John

Author: Joe Jenkins (Joe)
Thursday, February 28, 2008 - 6:07 pm
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Here's a graph from their report:

climate change graph

Author: Joe Jenkins (Joe)
Thursday, February 28, 2008 - 6:03 pm
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The Intergovernmental Panel on Climate Change (recent Nobel Prize winner) has a summary about climate change that's worth looking at: http://www.ipcc.ch/pdf/assessment-report/ar4/wg1/ar4-wg1-spm.pdf.

Author: Demeter (Demeter)
Thursday, February 28, 2008 - 2:08 pm
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An acquaintance used the stock market as an analogy for global warming. As analogies go, it works pretty well. Global warming is like the stock market. In the big picture, the earth is getting warmer since the industrial revolution. There may be a few cold years (such as now for us) and there, but humans have been contributing to global warming for about 8,000 years.* About 8000 years ago, the previous pattern of cooling did not happen. They attribute this slowing of cooling to the practice of agriculture.

*According to Ruddiman, Scientific American, March 2005, p. 46.

Author: John Smith (John)
Thursday, February 28, 2008 - 1:48 pm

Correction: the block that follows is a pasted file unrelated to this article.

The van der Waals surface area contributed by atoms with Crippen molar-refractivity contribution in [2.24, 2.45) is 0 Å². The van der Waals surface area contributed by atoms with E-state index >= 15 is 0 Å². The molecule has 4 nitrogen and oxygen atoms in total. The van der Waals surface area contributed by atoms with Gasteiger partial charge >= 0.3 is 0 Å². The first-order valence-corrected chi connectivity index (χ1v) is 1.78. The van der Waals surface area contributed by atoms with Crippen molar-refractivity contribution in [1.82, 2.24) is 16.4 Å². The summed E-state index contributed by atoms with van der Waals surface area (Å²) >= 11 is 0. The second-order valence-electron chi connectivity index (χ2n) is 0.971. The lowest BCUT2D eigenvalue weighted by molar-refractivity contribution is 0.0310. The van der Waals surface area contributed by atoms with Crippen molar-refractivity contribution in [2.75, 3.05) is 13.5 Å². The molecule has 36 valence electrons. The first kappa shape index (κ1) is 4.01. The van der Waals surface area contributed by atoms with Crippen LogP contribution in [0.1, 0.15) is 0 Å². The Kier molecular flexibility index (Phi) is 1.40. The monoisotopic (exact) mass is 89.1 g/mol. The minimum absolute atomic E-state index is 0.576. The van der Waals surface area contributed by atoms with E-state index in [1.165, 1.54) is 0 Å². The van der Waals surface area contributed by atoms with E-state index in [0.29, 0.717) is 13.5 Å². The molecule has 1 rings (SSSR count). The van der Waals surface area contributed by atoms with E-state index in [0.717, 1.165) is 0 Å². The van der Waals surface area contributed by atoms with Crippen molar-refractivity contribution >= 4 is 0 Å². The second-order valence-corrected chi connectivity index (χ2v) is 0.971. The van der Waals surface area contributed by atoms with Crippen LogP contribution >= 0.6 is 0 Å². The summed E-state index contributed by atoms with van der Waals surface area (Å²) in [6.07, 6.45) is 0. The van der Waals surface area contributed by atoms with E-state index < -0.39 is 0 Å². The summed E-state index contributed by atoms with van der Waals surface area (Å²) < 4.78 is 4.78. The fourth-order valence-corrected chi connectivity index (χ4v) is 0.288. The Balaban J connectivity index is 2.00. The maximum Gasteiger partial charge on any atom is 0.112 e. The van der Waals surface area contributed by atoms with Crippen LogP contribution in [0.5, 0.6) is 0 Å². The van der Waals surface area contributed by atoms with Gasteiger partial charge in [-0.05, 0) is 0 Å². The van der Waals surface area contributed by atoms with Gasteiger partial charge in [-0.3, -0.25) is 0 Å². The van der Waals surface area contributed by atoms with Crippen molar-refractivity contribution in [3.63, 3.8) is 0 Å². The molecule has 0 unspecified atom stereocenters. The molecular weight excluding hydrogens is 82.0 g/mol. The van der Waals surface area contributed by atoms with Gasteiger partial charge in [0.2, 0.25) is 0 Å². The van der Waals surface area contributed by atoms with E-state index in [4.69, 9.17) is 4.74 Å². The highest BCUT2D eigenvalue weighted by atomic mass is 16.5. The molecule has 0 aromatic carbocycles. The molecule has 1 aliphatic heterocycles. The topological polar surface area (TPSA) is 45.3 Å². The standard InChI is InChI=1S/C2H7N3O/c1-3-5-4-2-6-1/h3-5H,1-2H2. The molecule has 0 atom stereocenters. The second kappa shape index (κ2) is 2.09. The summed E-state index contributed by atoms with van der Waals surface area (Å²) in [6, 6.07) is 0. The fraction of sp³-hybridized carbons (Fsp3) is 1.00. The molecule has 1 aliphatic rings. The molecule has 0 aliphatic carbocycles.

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Daniel,

Where are you located?

So far this winter, my area made the top 10 (since 1890) in snowfall. Last year we had the largest snowstorm since 1885.

Obviously, there's no easy answer to your question. It would be much simpler to assume any temperature/weather anomalies were due to human-influenced global warming. Unfortunately, that seems to be the catch-all for any significant weather recently.

In reality, there are infinite, interdependent factors involved in our climate.

With all due respect, there is also the possibility of inaccurate recollections involved on behalf of your parents.

John

Author: Joe Jenkins (Joe)
Sunday, February 24, 2008 - 10:09 pm
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Read this thread: Joseph Jenkins, Inc. Publications Message Board: Global Warming and other Environmental Threats: Is Global Warming Real or a Fantasy?

Author: Daniel (Prorok)
Saturday, February 23, 2008 - 4:34 pm
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My parents say that 20 years ago winters were cold and severe. Now the things are quite different.

What are the reasons for this?